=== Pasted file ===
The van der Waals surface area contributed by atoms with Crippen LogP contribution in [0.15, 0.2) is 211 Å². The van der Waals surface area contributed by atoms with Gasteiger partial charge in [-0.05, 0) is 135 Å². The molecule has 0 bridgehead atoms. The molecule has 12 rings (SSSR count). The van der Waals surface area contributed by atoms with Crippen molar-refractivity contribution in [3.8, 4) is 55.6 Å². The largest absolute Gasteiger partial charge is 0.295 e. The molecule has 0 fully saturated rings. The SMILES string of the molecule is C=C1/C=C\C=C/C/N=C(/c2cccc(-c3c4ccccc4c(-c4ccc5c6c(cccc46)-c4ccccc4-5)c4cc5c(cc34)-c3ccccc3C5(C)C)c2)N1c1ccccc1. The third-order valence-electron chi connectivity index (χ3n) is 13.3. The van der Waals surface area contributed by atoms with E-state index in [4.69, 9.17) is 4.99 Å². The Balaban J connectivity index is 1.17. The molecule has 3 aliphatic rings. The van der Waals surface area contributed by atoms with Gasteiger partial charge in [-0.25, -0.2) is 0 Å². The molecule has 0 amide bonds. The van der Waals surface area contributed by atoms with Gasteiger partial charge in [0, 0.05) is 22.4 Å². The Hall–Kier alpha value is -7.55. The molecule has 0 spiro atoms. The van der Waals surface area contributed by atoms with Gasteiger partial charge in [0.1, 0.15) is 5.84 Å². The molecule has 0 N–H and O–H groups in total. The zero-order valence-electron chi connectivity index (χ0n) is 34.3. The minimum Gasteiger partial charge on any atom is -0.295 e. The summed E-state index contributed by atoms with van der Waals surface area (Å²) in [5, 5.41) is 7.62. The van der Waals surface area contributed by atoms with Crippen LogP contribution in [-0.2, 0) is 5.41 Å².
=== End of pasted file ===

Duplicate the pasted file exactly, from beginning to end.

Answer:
The van der Waals surface area contributed by atoms with Crippen LogP contribution in [0.15, 0.2) is 211 Å². The van der Waals surface area contributed by atoms with Gasteiger partial charge in [-0.05, 0) is 135 Å². The molecule has 0 bridgehead atoms. The molecule has 12 rings (SSSR count). The van der Waals surface area contributed by atoms with Crippen molar-refractivity contribution in [3.8, 4) is 55.6 Å². The largest absolute Gasteiger partial charge is 0.295 e. The molecule has 0 fully saturated rings. The SMILES string of the molecule is C=C1/C=C\C=C/C/N=C(/c2cccc(-c3c4ccccc4c(-c4ccc5c6c(cccc46)-c4ccccc4-5)c4cc5c(cc34)-c3ccccc3C5(C)C)c2)N1c1ccccc1. The third-order valence-electron chi connectivity index (χ3n) is 13.3. The van der Waals surface area contributed by atoms with E-state index in [4.69, 9.17) is 4.99 Å². The Balaban J connectivity index is 1.17. The molecule has 3 aliphatic rings. The van der Waals surface area contributed by atoms with Gasteiger partial charge in [-0.25, -0.2) is 0 Å². The molecule has 0 amide bonds. The van der Waals surface area contributed by atoms with Gasteiger partial charge in [0, 0.05) is 22.4 Å². The Hall–Kier alpha value is -7.55. The molecule has 0 spiro atoms. The van der Waals surface area contributed by atoms with Gasteiger partial charge in [0.1, 0.15) is 5.84 Å². The molecule has 0 N–H and O–H groups in total. The zero-order valence-electron chi connectivity index (χ0n) is 34.3. The minimum Gasteiger partial charge on any atom is -0.295 e. The summed E-state index contributed by atoms with van der Waals surface area (Å²) in [5, 5.41) is 7.62. The van der Waals surface area contributed by atoms with Crippen LogP contribution in [-0.2, 0) is 5.41 Å².